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Do you have any veterinary guidelines on spaying pregnant cats?


Authors: Dr. MC Aziz
Document Type: FAQs
Topics: Shelter Population Management

Whether to spay pregnant animals is yet another in a long list of difficult questions shelter workers face. In response to a question on this topic, Dr. Aziz provides some insight and resources to address the issue.


We are an open admission shelter and periodically find ourselves with cats that have been surrendered or have come in as strays that turn out to be pregnant. Our policy is to spay/neuter all animals before they leave the shelter, but some of our staff have objected to spaying of pregnant cats. I am looking for any veterinary guidelines you may have on this issue. Thank you. 


If your staff has ethical concerns regarding the spaying pregnant cats and right to life for kittens, I am not aware of guidelines that explicitly address these concerns; however, I can provide you with resources to support the practice of pregnant spays as being humane for the fetuses that are terminated.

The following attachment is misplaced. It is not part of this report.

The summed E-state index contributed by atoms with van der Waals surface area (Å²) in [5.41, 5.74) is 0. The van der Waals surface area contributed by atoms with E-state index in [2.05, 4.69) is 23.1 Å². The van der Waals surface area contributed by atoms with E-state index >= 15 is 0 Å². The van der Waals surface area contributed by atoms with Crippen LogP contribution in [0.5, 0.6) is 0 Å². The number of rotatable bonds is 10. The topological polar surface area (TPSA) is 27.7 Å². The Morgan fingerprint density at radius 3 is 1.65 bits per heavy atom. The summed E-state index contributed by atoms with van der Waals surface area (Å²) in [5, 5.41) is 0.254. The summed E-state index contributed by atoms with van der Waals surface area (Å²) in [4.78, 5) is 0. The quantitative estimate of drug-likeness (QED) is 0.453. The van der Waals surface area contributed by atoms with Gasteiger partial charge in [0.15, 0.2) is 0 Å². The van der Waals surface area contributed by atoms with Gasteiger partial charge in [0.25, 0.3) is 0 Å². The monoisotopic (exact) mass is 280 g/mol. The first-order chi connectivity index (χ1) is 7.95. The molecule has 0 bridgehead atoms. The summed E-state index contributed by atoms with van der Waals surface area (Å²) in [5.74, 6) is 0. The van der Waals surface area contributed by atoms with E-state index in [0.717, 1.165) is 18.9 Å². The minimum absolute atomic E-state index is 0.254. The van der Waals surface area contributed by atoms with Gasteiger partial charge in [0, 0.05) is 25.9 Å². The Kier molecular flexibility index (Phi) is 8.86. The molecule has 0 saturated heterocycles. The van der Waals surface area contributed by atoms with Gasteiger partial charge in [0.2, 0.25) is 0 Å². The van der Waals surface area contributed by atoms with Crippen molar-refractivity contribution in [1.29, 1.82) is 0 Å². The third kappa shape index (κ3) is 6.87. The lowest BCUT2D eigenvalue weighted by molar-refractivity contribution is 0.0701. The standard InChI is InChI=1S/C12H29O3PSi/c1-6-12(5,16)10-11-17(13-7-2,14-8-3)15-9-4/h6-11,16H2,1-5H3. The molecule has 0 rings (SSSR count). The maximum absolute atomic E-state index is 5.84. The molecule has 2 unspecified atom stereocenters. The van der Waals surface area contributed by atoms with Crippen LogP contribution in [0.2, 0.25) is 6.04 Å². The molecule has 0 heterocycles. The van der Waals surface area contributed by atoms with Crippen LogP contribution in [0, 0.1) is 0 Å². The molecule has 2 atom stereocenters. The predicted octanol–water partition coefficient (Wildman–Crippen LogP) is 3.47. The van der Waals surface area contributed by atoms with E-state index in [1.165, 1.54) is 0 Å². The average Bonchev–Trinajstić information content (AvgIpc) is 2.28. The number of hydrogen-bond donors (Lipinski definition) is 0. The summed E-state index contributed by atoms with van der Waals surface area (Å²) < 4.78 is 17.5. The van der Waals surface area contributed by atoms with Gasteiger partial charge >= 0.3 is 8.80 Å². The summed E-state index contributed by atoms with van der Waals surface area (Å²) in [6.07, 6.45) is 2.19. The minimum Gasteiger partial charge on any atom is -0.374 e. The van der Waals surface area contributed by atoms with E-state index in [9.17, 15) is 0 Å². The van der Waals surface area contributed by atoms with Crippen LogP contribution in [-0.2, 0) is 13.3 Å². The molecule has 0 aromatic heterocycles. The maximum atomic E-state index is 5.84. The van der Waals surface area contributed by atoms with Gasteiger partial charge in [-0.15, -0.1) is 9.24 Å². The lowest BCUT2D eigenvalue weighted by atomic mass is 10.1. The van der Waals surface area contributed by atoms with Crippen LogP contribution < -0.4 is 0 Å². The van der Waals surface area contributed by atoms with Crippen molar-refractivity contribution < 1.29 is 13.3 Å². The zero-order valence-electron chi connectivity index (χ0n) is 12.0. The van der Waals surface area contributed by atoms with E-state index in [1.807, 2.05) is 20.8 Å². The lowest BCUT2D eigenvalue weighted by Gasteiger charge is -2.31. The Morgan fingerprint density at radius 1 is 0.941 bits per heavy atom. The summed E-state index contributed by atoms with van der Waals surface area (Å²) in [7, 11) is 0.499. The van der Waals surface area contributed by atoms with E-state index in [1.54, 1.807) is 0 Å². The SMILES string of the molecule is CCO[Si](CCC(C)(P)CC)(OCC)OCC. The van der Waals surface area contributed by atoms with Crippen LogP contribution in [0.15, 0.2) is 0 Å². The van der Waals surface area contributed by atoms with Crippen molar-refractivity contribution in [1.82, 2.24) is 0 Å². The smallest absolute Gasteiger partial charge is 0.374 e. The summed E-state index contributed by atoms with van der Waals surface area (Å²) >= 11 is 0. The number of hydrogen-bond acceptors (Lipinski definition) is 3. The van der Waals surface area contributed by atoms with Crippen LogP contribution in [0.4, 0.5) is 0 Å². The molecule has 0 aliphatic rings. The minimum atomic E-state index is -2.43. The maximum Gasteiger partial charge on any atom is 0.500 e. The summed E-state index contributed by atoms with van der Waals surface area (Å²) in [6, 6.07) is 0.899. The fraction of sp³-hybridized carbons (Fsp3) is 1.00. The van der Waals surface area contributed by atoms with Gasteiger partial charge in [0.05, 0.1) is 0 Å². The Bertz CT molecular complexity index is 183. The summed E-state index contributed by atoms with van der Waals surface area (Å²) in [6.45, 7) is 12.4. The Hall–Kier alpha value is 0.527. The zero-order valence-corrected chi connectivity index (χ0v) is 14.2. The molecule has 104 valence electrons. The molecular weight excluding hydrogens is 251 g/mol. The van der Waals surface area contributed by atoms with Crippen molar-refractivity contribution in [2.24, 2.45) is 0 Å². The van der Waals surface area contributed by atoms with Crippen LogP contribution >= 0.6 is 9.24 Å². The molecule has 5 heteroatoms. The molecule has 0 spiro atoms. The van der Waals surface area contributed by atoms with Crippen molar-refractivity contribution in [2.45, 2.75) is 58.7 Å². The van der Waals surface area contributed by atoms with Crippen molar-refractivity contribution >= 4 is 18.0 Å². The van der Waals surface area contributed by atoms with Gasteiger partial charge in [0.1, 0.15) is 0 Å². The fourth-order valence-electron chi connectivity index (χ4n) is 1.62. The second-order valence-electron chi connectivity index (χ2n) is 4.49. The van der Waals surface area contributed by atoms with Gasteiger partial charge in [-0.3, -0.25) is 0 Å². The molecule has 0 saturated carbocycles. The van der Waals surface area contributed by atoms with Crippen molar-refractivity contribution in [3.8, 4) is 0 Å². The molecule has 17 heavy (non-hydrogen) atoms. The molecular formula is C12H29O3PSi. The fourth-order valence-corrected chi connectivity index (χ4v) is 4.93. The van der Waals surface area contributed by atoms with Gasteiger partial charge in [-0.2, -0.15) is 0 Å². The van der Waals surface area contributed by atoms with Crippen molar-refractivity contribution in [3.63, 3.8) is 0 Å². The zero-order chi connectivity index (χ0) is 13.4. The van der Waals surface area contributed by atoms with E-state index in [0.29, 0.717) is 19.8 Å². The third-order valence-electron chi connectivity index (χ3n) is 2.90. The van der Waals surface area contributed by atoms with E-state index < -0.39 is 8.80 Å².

Sara White, DVM wrote an article in 2012 regarding the prevention of fetal suffering during pregnant spays. The article relays scientific understandings regarding fetal unconsciousness during spay and proper fetal disposition after spay. It clarifies the concept that mammalian fetuses are unconscious throughout pregnancy and birth and therefore cannot suffer while dying in utero.

The American Veterinary Medical Association's 2013 Guidelines for Euthanasia of Animals refers to scientific information regarding the unconsciousness of fetuses, as well. Our Association of Shelter Vet Guidelines for spay/neuter programs relays that, in general, spaying pregnant animals can be performed safely in regards to anesthetic and surgical complications.

In general, it is important to stress that every shelter has a limited capacity to care for neonates and that neonates often fare poorly in a shelter setting. Neonatal care is resource-intensive and requires a strong foster program, proactive and efficient population management, and additional financial resources. And, of course, spaying and neutering helps fight the battle of overpopulation of unwanted animals as well as improving health and reducing disease spread for community cats.

University of Wisconsin Shelter Medicine Program
Koret Shelter Medicine Program

Chumkee Aziz, DVM
Resident, Koret Shelter Medicine Program
Center for Companion Animal Health
UC Davis School of Veterinary Medicine